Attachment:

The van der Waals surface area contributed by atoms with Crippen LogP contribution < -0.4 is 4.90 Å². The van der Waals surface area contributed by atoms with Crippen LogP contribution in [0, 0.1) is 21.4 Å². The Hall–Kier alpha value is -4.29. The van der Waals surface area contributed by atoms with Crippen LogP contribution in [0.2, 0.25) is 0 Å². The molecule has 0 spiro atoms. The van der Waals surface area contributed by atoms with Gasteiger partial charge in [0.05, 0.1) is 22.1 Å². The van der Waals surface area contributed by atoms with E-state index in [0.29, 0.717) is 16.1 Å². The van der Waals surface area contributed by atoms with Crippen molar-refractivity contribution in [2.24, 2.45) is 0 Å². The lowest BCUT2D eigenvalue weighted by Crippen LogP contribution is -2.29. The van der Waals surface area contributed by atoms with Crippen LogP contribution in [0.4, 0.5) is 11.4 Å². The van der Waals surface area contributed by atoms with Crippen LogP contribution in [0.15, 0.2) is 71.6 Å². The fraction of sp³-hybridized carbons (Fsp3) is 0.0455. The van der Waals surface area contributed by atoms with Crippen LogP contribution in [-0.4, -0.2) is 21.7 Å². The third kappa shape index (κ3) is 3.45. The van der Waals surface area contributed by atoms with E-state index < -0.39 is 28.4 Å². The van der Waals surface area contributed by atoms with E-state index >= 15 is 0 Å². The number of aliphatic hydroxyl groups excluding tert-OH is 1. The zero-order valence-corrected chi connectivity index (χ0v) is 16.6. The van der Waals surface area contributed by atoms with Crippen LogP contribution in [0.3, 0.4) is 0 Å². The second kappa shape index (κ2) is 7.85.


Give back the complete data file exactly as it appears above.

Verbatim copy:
The van der Waals surface area contributed by atoms with Crippen LogP contribution < -0.4 is 4.90 Å². The van der Waals surface area contributed by atoms with Crippen LogP contribution in [0, 0.1) is 21.4 Å². The Hall–Kier alpha value is -4.29. The van der Waals surface area contributed by atoms with Crippen LogP contribution in [0.2, 0.25) is 0 Å². The molecule has 0 spiro atoms. The van der Waals surface area contributed by atoms with Gasteiger partial charge in [0.05, 0.1) is 22.1 Å². The van der Waals surface area contributed by atoms with E-state index in [0.29, 0.717) is 16.1 Å². The van der Waals surface area contributed by atoms with Crippen molar-refractivity contribution in [2.24, 2.45) is 0 Å². The lowest BCUT2D eigenvalue weighted by Crippen LogP contribution is -2.29. The van der Waals surface area contributed by atoms with Crippen LogP contribution in [0.4, 0.5) is 11.4 Å². The van der Waals surface area contributed by atoms with Crippen LogP contribution in [0.15, 0.2) is 71.6 Å². The fraction of sp³-hybridized carbons (Fsp3) is 0.0455. The van der Waals surface area contributed by atoms with Crippen LogP contribution in [-0.4, -0.2) is 21.7 Å². The third kappa shape index (κ3) is 3.45. The van der Waals surface area contributed by atoms with E-state index < -0.39 is 28.4 Å². The van der Waals surface area contributed by atoms with E-state index >= 15 is 0 Å². The number of aliphatic hydroxyl groups excluding tert-OH is 1. The zero-order valence-corrected chi connectivity index (χ0v) is 16.6. The van der Waals surface area contributed by atoms with Crippen LogP contribution in [0.3, 0.4) is 0 Å². The second kappa shape index (κ2) is 7.85.